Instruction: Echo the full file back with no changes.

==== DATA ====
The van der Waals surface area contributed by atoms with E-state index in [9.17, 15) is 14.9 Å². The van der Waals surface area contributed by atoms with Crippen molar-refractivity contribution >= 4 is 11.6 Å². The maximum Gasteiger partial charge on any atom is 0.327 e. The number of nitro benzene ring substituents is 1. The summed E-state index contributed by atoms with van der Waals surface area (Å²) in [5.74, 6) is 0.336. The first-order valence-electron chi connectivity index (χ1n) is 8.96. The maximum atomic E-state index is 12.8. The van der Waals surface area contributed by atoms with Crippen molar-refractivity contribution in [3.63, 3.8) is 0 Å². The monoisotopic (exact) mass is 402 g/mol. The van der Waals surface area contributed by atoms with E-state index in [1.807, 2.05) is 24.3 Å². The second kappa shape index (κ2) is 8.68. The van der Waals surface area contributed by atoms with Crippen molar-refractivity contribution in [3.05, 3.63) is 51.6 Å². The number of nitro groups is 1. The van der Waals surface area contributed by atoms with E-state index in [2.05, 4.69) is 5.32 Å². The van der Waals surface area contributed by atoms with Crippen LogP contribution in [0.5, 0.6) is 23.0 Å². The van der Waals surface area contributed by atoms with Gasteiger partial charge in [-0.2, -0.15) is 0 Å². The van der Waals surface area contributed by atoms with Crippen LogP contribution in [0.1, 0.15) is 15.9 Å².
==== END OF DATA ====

The van der Waals surface area contributed by atoms with E-state index in [9.17, 15) is 14.9 Å². The van der Waals surface area contributed by atoms with Crippen molar-refractivity contribution >= 4 is 11.6 Å². The maximum Gasteiger partial charge on any atom is 0.327 e. The number of nitro benzene ring substituents is 1. The summed E-state index contributed by atoms with van der Waals surface area (Å²) in [5.74, 6) is 0.336. The first-order valence-electron chi connectivity index (χ1n) is 8.96. The maximum atomic E-state index is 12.8. The van der Waals surface area contributed by atoms with Crippen molar-refractivity contribution in [3.63, 3.8) is 0 Å². The monoisotopic (exact) mass is 402 g/mol. The van der Waals surface area contributed by atoms with E-state index in [1.807, 2.05) is 24.3 Å². The second kappa shape index (κ2) is 8.68. The van der Waals surface area contributed by atoms with Crippen molar-refractivity contribution in [3.05, 3.63) is 51.6 Å². The number of nitro groups is 1. The van der Waals surface area contributed by atoms with E-state index in [2.05, 4.69) is 5.32 Å². The van der Waals surface area contributed by atoms with Crippen LogP contribution in [0.5, 0.6) is 23.0 Å². The van der Waals surface area contributed by atoms with Gasteiger partial charge in [-0.2, -0.15) is 0 Å². The van der Waals surface area contributed by atoms with Crippen LogP contribution in [0.1, 0.15) is 15.9 Å².